So ideally, an Earth-Mars 'shuttle' should have a large aerobraking shield to assist the orbital insertion on Mars.
But obviously this shuttle still needs propellant to escape from Mars orbit, and to reinsert in Earth orbit again. This might be the description of a Mars semi-direct project, I am not sure.

Regarding the costs, the original question, the amounts look like peanuts...compared to the money spend, and lost, during the bank bayloout of 2008.
At some point during the hearings, the financial 'experts' forgot if the amount of a particular loan was 49 or 50 billions dollars. Certainly it was rounded at 50 billions, but who knows, not the financial experts anyways. And then 'they' talked about loaning trillions (1 thousand billion), refusing to say to whom, how much and when. I have great doubts that 100% accuracy on such amount was respected. A small 1% error on a 1.4 trillion loan, (such as the one discussed at the 'bernanke grilling' famous all over internet) is still 14 billion dollars....That would pay for a couple of missions. So I don't understand the point of being super picky and talk cut costs (and projects) to save a couple of millions, even one billion, even 10 billions.
Earlyer as a sad joke, because unfortunately it was real, i posted about 'high frequency trading' practices that can just 'generate' that amount of money in a few days, using a few kilowatts of electricity to run the computers. Why are we talking to go to Mars on the cheap?

#7 dickbill

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Posted 10 November 2012 - 03:52 PM

Still in the same wikipedia article on Mars direct, the slightly different scenario of 'semi direct', very similar to the alternative I mentioned above, is evaluated at 55 billions for 10 years.
"...Mars Semi-Direct was predicted to cost 55 billion dollars over 10 years, capable of fitting into the existing NASA budget..."

Even if you ignore what i said about the disconnection between the 'manufacturing world' and the 'financial world', 5 billions a year? that's still peanuts, less than the cost of the F22 raptor program: 66.7 billions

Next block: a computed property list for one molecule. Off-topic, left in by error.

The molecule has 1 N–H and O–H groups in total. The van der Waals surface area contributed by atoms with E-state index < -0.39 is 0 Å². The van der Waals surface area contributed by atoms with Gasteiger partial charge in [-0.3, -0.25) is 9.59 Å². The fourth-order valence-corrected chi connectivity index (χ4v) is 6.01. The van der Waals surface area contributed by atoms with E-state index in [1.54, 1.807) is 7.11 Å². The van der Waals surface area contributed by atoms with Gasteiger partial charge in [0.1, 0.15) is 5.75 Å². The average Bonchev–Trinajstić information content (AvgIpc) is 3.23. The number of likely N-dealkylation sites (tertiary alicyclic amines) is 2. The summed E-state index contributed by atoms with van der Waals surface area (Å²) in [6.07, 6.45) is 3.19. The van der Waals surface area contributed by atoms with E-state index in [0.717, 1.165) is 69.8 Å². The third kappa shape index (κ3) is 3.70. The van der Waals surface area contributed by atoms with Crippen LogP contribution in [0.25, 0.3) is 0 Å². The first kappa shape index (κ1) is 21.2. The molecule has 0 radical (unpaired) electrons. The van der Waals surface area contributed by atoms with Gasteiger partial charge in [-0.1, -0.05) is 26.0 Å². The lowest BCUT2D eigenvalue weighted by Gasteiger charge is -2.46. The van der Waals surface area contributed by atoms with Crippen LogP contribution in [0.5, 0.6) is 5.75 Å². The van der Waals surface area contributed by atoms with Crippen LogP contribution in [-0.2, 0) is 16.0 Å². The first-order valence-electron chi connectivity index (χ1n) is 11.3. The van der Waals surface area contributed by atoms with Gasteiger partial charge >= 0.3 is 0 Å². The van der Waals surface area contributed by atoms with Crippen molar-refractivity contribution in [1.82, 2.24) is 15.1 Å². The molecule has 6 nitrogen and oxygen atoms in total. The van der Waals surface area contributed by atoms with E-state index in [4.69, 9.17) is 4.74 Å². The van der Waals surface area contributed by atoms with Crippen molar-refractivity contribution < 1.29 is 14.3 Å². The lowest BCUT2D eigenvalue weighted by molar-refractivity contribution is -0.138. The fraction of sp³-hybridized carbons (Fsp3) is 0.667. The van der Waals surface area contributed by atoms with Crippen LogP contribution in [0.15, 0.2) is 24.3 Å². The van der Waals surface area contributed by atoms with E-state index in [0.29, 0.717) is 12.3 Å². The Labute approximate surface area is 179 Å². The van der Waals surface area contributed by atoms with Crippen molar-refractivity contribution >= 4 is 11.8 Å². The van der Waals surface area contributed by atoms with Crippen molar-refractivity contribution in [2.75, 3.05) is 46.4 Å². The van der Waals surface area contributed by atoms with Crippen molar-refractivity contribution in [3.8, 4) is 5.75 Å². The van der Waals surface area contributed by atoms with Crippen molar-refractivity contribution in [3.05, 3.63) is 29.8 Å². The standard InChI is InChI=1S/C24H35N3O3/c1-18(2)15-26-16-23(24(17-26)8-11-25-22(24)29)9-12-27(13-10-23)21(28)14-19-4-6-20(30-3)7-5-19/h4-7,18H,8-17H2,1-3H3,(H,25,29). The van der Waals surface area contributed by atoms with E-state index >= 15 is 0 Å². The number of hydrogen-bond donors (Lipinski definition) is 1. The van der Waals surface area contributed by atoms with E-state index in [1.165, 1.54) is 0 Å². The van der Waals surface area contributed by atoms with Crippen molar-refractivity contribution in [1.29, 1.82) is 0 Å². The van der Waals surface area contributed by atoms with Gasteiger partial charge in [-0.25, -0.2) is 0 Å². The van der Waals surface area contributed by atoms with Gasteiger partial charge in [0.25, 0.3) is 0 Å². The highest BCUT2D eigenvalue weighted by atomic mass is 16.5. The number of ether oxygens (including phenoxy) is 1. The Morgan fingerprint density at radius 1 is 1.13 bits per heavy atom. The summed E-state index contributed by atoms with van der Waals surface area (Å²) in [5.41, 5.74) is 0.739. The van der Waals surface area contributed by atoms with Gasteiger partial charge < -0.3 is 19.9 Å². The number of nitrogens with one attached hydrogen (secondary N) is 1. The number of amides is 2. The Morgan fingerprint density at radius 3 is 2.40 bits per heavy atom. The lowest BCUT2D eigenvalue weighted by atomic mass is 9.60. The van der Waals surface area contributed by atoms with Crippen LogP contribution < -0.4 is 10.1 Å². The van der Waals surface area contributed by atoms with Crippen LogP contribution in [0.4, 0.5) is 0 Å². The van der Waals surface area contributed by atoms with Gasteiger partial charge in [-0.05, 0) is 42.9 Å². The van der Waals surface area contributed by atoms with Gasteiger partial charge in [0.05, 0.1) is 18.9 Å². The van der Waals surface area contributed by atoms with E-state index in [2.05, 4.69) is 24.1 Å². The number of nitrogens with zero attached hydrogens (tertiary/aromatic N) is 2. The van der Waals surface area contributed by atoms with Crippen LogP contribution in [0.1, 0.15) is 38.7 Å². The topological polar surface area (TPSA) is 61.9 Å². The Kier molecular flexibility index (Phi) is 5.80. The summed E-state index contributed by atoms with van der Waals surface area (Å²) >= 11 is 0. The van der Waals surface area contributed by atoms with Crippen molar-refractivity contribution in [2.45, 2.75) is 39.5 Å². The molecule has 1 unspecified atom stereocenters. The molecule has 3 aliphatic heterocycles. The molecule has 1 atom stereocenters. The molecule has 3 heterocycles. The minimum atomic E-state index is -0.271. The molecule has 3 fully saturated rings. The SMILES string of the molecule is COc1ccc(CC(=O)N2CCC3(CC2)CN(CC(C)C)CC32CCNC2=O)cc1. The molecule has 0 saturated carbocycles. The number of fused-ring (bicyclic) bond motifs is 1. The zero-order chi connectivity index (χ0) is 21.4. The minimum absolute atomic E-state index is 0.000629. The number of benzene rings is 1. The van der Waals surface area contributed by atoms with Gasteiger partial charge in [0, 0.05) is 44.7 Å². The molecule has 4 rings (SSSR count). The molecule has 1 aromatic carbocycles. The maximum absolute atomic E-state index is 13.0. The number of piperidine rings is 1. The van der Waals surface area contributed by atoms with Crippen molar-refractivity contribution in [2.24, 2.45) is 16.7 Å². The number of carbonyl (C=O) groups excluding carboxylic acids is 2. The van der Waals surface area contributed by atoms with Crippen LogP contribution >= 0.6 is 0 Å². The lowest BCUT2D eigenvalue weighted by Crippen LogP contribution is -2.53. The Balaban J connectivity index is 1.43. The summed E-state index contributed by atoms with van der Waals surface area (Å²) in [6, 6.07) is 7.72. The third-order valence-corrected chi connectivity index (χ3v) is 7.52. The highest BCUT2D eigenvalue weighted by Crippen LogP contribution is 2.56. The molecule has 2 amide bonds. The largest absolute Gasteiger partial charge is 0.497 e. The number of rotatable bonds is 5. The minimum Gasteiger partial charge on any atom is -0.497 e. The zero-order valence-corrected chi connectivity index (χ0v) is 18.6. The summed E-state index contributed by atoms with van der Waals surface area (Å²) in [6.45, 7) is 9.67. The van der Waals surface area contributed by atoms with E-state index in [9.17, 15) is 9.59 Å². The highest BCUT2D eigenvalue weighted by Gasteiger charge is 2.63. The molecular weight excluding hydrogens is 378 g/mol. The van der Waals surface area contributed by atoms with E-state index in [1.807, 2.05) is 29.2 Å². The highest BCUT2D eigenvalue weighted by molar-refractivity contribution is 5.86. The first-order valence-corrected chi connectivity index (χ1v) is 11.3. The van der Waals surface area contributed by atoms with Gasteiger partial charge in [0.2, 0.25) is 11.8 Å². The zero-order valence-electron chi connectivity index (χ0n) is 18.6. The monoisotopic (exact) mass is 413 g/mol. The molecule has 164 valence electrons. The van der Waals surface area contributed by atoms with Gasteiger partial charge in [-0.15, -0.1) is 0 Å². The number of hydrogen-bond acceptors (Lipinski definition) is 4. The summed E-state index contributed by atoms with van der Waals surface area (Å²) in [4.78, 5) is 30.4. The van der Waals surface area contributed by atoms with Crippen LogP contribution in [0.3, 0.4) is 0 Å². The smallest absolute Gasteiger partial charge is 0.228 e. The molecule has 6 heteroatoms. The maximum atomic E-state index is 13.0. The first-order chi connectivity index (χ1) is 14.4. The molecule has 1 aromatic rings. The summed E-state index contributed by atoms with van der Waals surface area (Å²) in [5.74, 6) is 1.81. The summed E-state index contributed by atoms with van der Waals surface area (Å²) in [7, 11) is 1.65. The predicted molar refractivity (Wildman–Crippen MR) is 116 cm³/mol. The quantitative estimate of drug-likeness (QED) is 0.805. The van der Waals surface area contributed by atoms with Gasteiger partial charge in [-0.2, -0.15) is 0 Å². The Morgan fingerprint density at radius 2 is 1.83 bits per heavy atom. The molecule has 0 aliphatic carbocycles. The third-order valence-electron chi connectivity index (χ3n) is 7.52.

http://en.wikipedia....wiki/F22_Raptor
Retrospectively, what was the point to cancel 'Constellation', save one or two billions ? I don't get it.

#8 FlorinAndrei

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Posted 11 November 2012 - 06:46 PM

I'm a latte-sipping tree hugger, but you gotta admit there's really nothing like nuclear reactions when it comes to energy. There was a series of totally awesome nuclear propulsion programs a few decades ago, that got cancelled for a variety of reasons, with politics taking a large percentage out of that mix.

NERVA was a fantastic work of science and engineering that showed very promising results. It, too, got killed at a high level. They should make a movie out of it.

http://en.wikipedia.org/wiki/NERVA

If we could ride nukes today, the solar system would suddenly appear much smaller.

#9 llanitedave

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Posted 11 November 2012 - 07:57 PM

Nuclear propulsion is fine in principle, but in practice it can only be used beyond low earth orbit. Problem is, to develop the technology, one must test it on Earth.

I worked for many years just a few miles away from the old Nuclear Rocket test stand and the Engine Maintenance and Assembly/Disassembly facility, or EMAD, on the Nevada test site. Despite the best 1960's efforts, the area was far from clean from a radiological standpoint.

#10 dickbill

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Posted 12 November 2012 - 10:05 AM

Wow, how ironic! i read in the link that Florin posted on Nerva:
"...The Mars mission became NERVA's downfall.."